Bulmers and Tennent’s are powerhouse brands and institutions in their respective categories in Ireland and Scotland. Tennent’s has been Scotland’s favourite lager since 1885 and represents two in three pints of lager sold in the on-trade in Scotland. Bulmers, equally has a dominant position in Ireland, producing its cider with 17 apple varieties, since 1935 from Clonmel. Cider holds a 12.5% share of the Long Alcoholic Drinks category in Ireland and Bulmers has a 58% market share of cider in Ireland. C&C Group’s emerging brands include: Magners, the number 3 cider brand in the UK: Heverlee, a premium Belgium beer; Menabrea, an Italian lager from northern Italy.
The fears around inflation and a weaker consumer in Europe has provided us with a wonderful opportunity to buy into this house of brands at a sharp discount to what we believe is fair value. While the company has tended to trade on an EV/EBITDA above 10x, we are currently accumulating stock at only 7.5x, a hefty discount to global beverage companies.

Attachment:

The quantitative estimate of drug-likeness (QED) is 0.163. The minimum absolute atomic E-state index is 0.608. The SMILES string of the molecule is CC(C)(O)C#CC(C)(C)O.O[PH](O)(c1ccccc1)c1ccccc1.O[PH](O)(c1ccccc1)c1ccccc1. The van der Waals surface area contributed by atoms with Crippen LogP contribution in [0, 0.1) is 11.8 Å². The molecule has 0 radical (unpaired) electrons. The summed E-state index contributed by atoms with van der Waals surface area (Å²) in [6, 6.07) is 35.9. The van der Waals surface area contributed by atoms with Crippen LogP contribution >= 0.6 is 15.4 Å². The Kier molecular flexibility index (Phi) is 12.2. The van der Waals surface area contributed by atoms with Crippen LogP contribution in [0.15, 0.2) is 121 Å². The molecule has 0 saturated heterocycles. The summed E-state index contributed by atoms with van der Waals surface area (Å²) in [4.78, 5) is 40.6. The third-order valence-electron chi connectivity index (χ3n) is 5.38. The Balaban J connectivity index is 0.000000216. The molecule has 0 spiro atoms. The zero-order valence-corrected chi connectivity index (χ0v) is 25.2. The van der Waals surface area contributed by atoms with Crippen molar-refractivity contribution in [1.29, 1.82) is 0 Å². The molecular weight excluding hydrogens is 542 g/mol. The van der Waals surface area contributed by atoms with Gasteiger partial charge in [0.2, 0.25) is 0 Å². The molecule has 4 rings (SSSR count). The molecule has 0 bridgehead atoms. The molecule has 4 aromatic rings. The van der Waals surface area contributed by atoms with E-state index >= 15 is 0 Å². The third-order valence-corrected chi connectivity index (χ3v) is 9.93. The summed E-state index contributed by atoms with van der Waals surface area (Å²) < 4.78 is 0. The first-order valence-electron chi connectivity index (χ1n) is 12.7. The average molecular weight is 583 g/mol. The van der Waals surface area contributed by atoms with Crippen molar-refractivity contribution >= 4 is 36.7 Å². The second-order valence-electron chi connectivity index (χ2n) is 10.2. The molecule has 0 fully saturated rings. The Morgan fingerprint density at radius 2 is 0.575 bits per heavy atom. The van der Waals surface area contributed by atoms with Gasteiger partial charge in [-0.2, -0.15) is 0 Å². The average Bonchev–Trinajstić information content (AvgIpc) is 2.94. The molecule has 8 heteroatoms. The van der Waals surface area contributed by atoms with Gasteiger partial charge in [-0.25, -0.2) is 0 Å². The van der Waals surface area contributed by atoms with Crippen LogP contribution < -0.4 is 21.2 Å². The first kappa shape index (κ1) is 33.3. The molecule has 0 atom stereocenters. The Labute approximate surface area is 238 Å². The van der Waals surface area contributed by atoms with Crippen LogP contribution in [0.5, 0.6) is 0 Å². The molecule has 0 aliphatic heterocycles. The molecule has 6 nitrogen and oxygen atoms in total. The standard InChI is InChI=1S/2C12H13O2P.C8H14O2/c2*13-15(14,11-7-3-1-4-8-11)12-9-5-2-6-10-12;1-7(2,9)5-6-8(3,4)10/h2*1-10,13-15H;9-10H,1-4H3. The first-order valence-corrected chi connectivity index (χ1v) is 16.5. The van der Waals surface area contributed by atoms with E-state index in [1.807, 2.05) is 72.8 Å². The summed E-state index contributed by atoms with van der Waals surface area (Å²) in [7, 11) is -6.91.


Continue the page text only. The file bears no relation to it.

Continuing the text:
Update on Unlisted Investments (8% of the portfolio)
Xpansiv is a leading global platform for creating, trading and managing ESG commodities. The underlying volume growth in their core commodity markets of carbon, atware and energy continue to grow exponentially. In the last quarter, carbon volume growth grew 225%, while water volumes grew 22%. Xpansiv also recently completed a major acquisition of APX, the market leader in registry infrastructure for energy and environmental markets. This complements Xpansiv’s leadership in exchange, portfolio management and market data and intelligence. The acquisition was funded by a $400 million strategic investment in the company by Blackstone Energy Partners and cements Xpansiv’s leading position in this dynamic market.
Boost Lab is an emerging skincare brand focusing on skin serums. Craig Schweighoffer and the team have done a wonderful job building out a range of products, with the hydro boost serum winning the best of beauty award as well as the Glosscar award. Their brightening serum and eye reset serum were also runner up at the beautyheaven awards. The products are gaining traction with consumers and this is enabling the brand to get national distribution in Australia in major pharmacies. Their products are now sold in over 1000 independent pharmacies and they have recently gained shelfspace in Priceline. Sales are expected to more than triple this financial year, with a target of $5m in sales. The brand is also building out its ecommerce presence in Asia and North America.